South Korean man jailed 12 years over knife attack on US ambassador

South Korean political activist Kim Ki Jong in police custody after slashing US Ambassador Mark Lippert on March 6.
South Korean political activist Kim Ki Jong in police custody after slashing US Ambassador Mark Lippert on March 6. PHOTO: AFP

SEOUL (AFP) - The man behind a shocking knife attack on the US ambassador to South Korea was convicted of attempted murder on Friday (Sept 11) and sentenced to 12 years for an assault that left the envoy needing 80 stitches to a deep gash on his face.

Prosecutors had sought a 15-year sentence for Kim Ki Jong, 56, who lunged at Mr Mark Lippert with a paring knife during a breakfast function in Seoul in March.

In passing judgement, the Seoul Central District Court noted Kim had "shown no repentance, attempting to justify his actions throughout the trial".

The public attack on the envoy of South Korea's most important military and diplomatic ally - and dramatic TV footage of Mr Lippert being rushed to hospital clutching his bloodied face - was shocking for a country where passionate political protest is common but acts of such extreme violence rare.

There was also a degree of shame and disquiet that a man with a record of violence against foreign envoys had been able to carry out such an assault.

A maverick activist who was known to police, Kim had been handed a two-year suspended sentence in 2010 for hurling a rock at the then Japanese ambassador to Seoul.


The defendant, wearing a blue prison outfit, closed his eyes but showed little emotion as the court verdict was read out.

He was then taken from the court in a wheelchair he has been using as the result of a leg injury sustained while being tackled to the ground after the assault.

Under police questioning, Kim said Mr Lippert was the "symbolic" target of his opposition to annual US-South Korea military exercises.

The joint drills always trigger a surge in tensions with the North and Kim argued they were responsible for blocking a resumption of inter-Korean dialogue.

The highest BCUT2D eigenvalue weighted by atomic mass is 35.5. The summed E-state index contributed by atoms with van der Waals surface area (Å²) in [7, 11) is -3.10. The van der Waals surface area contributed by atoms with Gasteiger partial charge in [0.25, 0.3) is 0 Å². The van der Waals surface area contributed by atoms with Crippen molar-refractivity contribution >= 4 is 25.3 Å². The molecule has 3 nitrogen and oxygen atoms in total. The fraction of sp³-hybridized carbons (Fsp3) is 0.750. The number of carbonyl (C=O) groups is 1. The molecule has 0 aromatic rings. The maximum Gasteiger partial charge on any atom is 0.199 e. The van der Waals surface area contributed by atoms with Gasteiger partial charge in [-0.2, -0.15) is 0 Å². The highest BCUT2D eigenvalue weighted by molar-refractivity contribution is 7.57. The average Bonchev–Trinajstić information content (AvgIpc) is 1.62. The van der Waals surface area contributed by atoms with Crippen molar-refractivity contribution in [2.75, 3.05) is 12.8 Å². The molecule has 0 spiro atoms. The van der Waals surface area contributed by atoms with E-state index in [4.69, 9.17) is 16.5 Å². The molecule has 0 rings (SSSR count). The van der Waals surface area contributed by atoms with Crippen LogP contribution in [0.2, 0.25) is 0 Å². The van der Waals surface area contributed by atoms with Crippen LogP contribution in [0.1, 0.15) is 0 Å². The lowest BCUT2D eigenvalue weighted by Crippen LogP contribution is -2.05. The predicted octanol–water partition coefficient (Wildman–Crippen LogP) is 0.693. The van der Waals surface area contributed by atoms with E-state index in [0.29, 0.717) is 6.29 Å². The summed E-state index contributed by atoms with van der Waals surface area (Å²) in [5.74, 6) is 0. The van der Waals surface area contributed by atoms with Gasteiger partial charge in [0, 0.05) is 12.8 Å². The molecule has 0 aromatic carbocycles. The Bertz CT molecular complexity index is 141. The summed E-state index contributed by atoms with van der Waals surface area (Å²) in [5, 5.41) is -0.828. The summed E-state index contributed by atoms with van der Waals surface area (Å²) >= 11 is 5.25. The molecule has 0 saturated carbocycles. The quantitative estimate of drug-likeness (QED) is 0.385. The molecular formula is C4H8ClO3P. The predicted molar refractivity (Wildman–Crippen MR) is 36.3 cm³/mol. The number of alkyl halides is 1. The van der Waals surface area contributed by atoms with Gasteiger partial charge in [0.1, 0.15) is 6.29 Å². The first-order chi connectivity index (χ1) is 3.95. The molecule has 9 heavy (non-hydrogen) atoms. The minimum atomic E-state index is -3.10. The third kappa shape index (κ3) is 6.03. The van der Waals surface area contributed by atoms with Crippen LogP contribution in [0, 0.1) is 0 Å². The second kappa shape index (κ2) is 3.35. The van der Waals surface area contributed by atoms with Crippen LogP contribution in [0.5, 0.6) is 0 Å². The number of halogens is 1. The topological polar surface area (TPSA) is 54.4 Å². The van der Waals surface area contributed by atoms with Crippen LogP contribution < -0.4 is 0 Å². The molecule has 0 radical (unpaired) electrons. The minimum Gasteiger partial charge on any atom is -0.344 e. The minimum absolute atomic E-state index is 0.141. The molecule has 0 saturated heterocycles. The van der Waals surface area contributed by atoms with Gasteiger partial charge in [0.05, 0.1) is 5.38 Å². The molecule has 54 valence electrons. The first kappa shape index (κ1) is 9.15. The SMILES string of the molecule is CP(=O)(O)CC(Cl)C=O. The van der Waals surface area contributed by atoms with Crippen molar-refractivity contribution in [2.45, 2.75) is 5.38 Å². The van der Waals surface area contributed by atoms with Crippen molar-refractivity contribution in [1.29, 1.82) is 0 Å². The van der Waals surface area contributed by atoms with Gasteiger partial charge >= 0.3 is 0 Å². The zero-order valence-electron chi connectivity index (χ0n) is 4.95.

While admitting the assault, Kim repeatedly denied any intent to kill the ambassador, insisting that his sole aim was to bring attention to his campaign against the military exercises.

The court acquitted Kim of separate charges filed under South Korea's strict National Security Law that bans any act seen as aiding North Korea or promoting its ideology.

Kim has visited the North seven times and once tried to erect a memorial in Seoul to the late North Korean leader Kim Jong-Il after his death in 2011.

North Korea rejected accusations that it may have been behind the attack on Mr Lippert as a "vicious" smear campaign, although the official KCNA news agency described the assault as "just punishment" for Washington's refusal to cancel the joint military drills.

Mr Lippert underwent two-and-a-half hours of surgery after the attack. While there was no irreversible nerve damage to his face, a separate cut to his left hand damaged the nerves of his little finger.

Putting the threat posed by North Korea to one side, South Korea has largely been untouched by the spectre of terrorism, domestic or external, and the assault led some to question whether it had become complacent in what can seem like an increasingly hostile world.